Bandelier: The Life and Adventures of Adolph Bandelier

Bandelier: The Life and Adventures of Adolph Bandelier

Bandelier: The Life and Adventures of Adolph Bandelier

Bandelier: The Life and Adventures of Adolph Bandelier

Synopsis

Adolph Bandelier (1840-1914) has long been recognized as one of the most significant figures in the early history of anthropology and archaeology, not only in the American Southwest but also in Mexico and South America. With almost no formal education, Bandelier succeeded in painting a rich picture of prehistoric American Indian life - a truly unique accomplishment for his day. Because of his extensive work on the Frijoles Canyon Anasazi complex, Bandelier National Monument, between Santa Fe and Los Alamos, carries his name. Bandelier presents a picture of a man who was an explorer in every sense of the word. From his early years as the child of Swiss immigrants in Illinois through his travels around the Southwest, Mexico, then Peru and Bolivia, Bandelier followed his interests wherever they led, counting as his influences Lewis Henry Morgan and the German naturalist Baron Alexander von Humboldt. This accessible biography places Bandelier at the juncture of two eras: the old, in which antiquarians could call themselves archaeologists, and the new, in which archaeology began to establish itself as a science.

Excerpt

Adolph F. Bandelier (1840-1914) has long been recognized as a significant figure in the early history of anthropology, not only in the American Southwest but also in Mexico and South America. Celebrations in 1940 of the centennial of his birth and in 1980 of his first trip to Frijoles Canyon, New Mexico, along with frequent references to Bandelier and his work in scholarly and popular publications and the continued attraction of Bandelier National Monument in New Mexico, have served to keep his name in the public awareness.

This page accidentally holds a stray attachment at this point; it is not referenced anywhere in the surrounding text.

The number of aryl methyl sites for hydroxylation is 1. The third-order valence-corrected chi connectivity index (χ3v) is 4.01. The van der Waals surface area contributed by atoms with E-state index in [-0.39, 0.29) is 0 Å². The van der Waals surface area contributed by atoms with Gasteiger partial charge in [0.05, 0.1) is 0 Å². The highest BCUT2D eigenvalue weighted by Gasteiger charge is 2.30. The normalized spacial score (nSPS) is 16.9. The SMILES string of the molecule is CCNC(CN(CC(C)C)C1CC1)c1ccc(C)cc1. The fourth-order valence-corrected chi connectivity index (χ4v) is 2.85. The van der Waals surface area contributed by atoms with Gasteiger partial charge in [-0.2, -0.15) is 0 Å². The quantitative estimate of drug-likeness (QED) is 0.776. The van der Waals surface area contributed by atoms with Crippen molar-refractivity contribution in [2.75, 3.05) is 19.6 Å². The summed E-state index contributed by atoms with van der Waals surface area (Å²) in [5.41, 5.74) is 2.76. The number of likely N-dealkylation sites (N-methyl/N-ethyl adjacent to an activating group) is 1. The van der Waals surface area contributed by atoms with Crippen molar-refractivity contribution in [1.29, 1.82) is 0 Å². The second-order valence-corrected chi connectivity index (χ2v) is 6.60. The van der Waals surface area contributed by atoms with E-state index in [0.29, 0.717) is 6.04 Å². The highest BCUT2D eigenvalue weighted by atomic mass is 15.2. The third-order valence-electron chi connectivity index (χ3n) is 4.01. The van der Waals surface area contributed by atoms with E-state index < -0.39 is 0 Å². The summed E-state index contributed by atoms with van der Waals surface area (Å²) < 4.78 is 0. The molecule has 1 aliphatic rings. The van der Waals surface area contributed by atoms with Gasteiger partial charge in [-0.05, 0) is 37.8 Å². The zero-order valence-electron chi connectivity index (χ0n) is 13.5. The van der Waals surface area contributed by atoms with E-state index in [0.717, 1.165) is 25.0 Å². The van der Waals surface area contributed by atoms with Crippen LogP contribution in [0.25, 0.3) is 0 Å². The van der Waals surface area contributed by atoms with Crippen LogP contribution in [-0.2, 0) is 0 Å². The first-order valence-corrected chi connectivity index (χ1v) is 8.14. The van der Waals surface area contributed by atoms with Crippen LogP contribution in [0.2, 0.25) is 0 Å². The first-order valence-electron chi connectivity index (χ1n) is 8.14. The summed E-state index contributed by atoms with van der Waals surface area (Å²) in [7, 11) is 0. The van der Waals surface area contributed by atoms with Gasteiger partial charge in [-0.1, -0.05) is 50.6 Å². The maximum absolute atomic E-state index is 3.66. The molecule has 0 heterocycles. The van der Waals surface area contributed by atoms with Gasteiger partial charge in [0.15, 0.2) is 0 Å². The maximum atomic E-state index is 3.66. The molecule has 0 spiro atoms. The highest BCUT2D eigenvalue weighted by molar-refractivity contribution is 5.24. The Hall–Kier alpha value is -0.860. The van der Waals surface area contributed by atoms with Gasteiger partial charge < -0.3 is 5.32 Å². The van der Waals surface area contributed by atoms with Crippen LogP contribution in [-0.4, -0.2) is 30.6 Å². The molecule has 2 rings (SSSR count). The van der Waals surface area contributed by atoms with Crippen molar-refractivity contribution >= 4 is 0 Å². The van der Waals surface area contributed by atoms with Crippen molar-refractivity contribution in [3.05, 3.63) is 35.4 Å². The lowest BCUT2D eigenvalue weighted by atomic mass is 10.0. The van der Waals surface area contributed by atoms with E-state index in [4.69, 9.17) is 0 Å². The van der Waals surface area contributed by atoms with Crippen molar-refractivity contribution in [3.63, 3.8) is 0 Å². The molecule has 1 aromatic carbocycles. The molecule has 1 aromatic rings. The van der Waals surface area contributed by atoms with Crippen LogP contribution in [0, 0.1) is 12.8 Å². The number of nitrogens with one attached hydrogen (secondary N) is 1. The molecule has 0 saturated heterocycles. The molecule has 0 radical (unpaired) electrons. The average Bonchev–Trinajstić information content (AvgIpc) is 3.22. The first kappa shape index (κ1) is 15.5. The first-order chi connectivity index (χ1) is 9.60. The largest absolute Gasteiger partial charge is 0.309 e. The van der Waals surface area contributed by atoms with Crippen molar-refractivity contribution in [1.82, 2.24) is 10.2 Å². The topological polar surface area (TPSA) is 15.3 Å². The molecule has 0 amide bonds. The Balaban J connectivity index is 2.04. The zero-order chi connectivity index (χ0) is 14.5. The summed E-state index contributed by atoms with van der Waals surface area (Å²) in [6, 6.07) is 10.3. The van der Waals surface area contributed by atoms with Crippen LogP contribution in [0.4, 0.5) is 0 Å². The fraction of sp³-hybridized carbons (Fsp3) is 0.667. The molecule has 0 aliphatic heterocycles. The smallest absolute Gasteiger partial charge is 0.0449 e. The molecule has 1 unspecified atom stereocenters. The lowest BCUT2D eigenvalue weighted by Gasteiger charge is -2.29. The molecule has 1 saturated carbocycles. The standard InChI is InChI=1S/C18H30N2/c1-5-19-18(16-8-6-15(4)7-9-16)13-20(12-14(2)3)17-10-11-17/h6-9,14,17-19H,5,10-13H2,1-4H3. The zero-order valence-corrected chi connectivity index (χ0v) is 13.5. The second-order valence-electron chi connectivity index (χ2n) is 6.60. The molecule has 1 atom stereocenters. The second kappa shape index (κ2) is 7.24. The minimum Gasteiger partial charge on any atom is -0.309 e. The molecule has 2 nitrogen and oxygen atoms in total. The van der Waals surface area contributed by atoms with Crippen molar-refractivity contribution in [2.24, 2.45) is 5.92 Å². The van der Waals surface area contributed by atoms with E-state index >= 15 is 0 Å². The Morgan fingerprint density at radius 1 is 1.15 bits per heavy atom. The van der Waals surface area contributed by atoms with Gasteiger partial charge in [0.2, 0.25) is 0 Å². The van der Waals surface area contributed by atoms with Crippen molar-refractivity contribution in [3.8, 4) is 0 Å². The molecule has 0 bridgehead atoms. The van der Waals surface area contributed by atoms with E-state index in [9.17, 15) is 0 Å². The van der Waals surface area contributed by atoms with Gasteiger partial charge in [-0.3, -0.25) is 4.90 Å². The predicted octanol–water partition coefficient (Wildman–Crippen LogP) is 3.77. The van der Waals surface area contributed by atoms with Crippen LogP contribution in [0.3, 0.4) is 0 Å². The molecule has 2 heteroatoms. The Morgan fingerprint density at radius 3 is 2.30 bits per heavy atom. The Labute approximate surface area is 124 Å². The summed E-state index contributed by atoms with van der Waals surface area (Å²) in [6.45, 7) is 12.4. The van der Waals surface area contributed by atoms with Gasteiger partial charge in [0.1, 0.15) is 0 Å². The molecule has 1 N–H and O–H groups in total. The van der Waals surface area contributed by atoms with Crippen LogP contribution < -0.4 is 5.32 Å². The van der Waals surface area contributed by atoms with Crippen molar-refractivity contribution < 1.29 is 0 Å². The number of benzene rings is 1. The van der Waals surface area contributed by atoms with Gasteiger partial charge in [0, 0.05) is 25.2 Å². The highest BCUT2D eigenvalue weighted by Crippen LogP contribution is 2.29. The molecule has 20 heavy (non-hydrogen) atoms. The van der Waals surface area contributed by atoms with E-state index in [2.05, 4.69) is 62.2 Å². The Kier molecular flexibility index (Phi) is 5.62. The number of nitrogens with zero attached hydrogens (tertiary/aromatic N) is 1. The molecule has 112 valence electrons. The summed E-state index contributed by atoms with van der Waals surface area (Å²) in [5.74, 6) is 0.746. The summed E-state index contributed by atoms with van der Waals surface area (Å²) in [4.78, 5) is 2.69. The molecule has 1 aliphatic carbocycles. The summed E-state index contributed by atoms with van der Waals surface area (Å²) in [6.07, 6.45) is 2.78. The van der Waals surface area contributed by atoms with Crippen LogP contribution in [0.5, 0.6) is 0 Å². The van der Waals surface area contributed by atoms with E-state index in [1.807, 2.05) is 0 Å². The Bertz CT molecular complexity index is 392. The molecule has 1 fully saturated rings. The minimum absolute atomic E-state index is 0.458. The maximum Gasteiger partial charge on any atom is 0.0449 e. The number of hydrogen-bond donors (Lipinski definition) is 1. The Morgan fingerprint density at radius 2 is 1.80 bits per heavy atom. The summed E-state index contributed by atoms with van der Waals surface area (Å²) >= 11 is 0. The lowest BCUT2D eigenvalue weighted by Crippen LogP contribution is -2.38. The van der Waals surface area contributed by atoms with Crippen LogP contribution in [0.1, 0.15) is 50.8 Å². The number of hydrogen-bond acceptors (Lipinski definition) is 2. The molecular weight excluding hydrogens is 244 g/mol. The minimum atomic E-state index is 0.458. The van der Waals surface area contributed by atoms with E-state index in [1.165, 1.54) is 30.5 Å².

It seemed to us that a faithful biography, making liberal use of Bandelier's own journals and letters, would be a logical, challenging, and worthwhile venture. Together, these sources reveal much of his determination and complexity; they go far in portraying Adolph F. Bandelier as an important early contributor to several fields of study. His career also has importance because it paralleled so closely the founding and growth of the discipline that was to emerge as anthropology.

In 1981 we completed editing and annotating the last of the four volumes of The Southwestern Journals of Adolph F. Bandelier, covering the years 1880 to 1892. These volumes were issued by the University of New Mexico Press between 1966 and 1984. After nearly a quarter of a century of research and writing related to Bandelier, we thought our involvement with him had come to an end.

Yet just before our fourth volume went to press, new and significant biographical material came to our attention. a part of this material came from a 1982 biography of Bandelier by Eric Rufener, published in French. Other new information had been collected by Madeleine Turrell Rodack of the Arizona State Museum, University of Arizona, Tucson, through correspondence with Rufener and Madame Simone Bandelier Sarasin in Switzerland. in addition to the Rufener and Sarasin . . .

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